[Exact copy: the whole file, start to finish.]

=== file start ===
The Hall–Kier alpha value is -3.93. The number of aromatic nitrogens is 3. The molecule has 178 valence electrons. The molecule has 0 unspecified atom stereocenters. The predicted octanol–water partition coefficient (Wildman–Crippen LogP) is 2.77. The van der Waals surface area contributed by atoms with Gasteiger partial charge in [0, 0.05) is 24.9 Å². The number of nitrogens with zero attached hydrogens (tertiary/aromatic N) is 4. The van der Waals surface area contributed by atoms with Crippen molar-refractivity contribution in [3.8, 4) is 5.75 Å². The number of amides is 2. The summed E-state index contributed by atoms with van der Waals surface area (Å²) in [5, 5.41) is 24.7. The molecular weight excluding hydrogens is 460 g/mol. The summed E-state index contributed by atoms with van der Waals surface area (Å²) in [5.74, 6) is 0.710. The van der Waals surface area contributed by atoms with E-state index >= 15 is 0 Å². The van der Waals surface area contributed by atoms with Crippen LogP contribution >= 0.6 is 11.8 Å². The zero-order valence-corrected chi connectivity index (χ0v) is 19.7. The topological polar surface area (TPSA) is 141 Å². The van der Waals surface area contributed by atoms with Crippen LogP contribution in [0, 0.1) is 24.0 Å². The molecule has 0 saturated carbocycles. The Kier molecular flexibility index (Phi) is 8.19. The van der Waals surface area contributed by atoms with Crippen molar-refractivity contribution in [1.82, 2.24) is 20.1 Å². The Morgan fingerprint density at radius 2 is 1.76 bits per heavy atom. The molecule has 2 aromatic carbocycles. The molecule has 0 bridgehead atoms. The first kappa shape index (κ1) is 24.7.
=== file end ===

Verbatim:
The Hall–Kier alpha value is -3.93. The number of aromatic nitrogens is 3. The molecule has 178 valence electrons. The molecule has 0 unspecified atom stereocenters. The predicted octanol–water partition coefficient (Wildman–Crippen LogP) is 2.77. The van der Waals surface area contributed by atoms with Gasteiger partial charge in [0, 0.05) is 24.9 Å². The number of nitrogens with zero attached hydrogens (tertiary/aromatic N) is 4. The van der Waals surface area contributed by atoms with Crippen molar-refractivity contribution in [3.8, 4) is 5.75 Å². The number of amides is 2. The summed E-state index contributed by atoms with van der Waals surface area (Å²) in [5, 5.41) is 24.7. The molecular weight excluding hydrogens is 460 g/mol. The summed E-state index contributed by atoms with van der Waals surface area (Å²) in [5.74, 6) is 0.710. The van der Waals surface area contributed by atoms with E-state index >= 15 is 0 Å². The van der Waals surface area contributed by atoms with Crippen LogP contribution >= 0.6 is 11.8 Å². The zero-order valence-corrected chi connectivity index (χ0v) is 19.7. The topological polar surface area (TPSA) is 141 Å². The van der Waals surface area contributed by atoms with Crippen LogP contribution in [0, 0.1) is 24.0 Å². The molecule has 0 saturated carbocycles. The Kier molecular flexibility index (Phi) is 8.19. The van der Waals surface area contributed by atoms with Crippen molar-refractivity contribution in [1.82, 2.24) is 20.1 Å². The Morgan fingerprint density at radius 2 is 1.76 bits per heavy atom. The molecule has 2 aromatic carbocycles. The molecule has 0 bridgehead atoms. The first kappa shape index (κ1) is 24.7.